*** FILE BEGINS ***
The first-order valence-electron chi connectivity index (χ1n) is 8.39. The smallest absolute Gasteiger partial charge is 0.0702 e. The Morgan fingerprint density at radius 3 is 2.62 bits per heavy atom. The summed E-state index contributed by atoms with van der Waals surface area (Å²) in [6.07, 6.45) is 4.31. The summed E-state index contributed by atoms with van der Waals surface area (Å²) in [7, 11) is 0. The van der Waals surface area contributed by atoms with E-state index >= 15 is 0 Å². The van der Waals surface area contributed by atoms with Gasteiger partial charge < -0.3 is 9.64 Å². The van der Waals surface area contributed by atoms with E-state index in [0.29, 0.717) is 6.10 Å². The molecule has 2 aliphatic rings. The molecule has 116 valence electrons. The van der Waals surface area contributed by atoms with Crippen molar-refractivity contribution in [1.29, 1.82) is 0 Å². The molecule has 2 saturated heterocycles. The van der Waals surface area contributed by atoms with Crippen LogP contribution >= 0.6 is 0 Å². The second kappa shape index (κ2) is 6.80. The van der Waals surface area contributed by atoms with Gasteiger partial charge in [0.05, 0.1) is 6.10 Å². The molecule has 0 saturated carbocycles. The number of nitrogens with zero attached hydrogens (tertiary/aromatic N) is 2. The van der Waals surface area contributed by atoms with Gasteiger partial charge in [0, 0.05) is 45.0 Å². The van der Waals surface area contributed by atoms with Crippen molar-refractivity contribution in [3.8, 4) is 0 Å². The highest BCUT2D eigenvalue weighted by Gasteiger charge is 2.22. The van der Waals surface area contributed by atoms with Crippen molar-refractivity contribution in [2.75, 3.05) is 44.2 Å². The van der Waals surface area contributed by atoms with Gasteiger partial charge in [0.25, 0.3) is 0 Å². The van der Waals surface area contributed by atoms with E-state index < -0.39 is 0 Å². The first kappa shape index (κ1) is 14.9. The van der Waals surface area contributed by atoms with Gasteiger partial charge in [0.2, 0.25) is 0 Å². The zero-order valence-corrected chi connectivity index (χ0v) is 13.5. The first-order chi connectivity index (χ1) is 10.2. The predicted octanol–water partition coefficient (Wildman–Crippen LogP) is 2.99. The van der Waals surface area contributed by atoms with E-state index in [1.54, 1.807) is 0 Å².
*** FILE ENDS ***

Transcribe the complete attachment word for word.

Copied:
The first-order valence-electron chi connectivity index (χ1n) is 8.39. The smallest absolute Gasteiger partial charge is 0.0702 e. The Morgan fingerprint density at radius 3 is 2.62 bits per heavy atom. The summed E-state index contributed by atoms with van der Waals surface area (Å²) in [6.07, 6.45) is 4.31. The summed E-state index contributed by atoms with van der Waals surface area (Å²) in [7, 11) is 0. The van der Waals surface area contributed by atoms with E-state index >= 15 is 0 Å². The van der Waals surface area contributed by atoms with Gasteiger partial charge < -0.3 is 9.64 Å². The van der Waals surface area contributed by atoms with E-state index in [0.29, 0.717) is 6.10 Å². The molecule has 2 aliphatic rings. The molecule has 116 valence electrons. The van der Waals surface area contributed by atoms with Crippen molar-refractivity contribution in [1.29, 1.82) is 0 Å². The molecule has 2 saturated heterocycles. The van der Waals surface area contributed by atoms with Crippen LogP contribution >= 0.6 is 0 Å². The second kappa shape index (κ2) is 6.80. The van der Waals surface area contributed by atoms with Gasteiger partial charge in [0.05, 0.1) is 6.10 Å². The molecule has 0 saturated carbocycles. The number of nitrogens with zero attached hydrogens (tertiary/aromatic N) is 2. The van der Waals surface area contributed by atoms with Gasteiger partial charge in [0, 0.05) is 45.0 Å². The van der Waals surface area contributed by atoms with Crippen molar-refractivity contribution in [3.8, 4) is 0 Å². The highest BCUT2D eigenvalue weighted by Gasteiger charge is 2.22. The van der Waals surface area contributed by atoms with Crippen molar-refractivity contribution in [2.75, 3.05) is 44.2 Å². The van der Waals surface area contributed by atoms with Gasteiger partial charge in [0.25, 0.3) is 0 Å². The van der Waals surface area contributed by atoms with E-state index < -0.39 is 0 Å². The first kappa shape index (κ1) is 14.9. The van der Waals surface area contributed by atoms with Gasteiger partial charge in [0.2, 0.25) is 0 Å². The zero-order valence-corrected chi connectivity index (χ0v) is 13.5. The first-order chi connectivity index (χ1) is 10.2. The predicted octanol–water partition coefficient (Wildman–Crippen LogP) is 2.99. The van der Waals surface area contributed by atoms with E-state index in [1.54, 1.807) is 0 Å².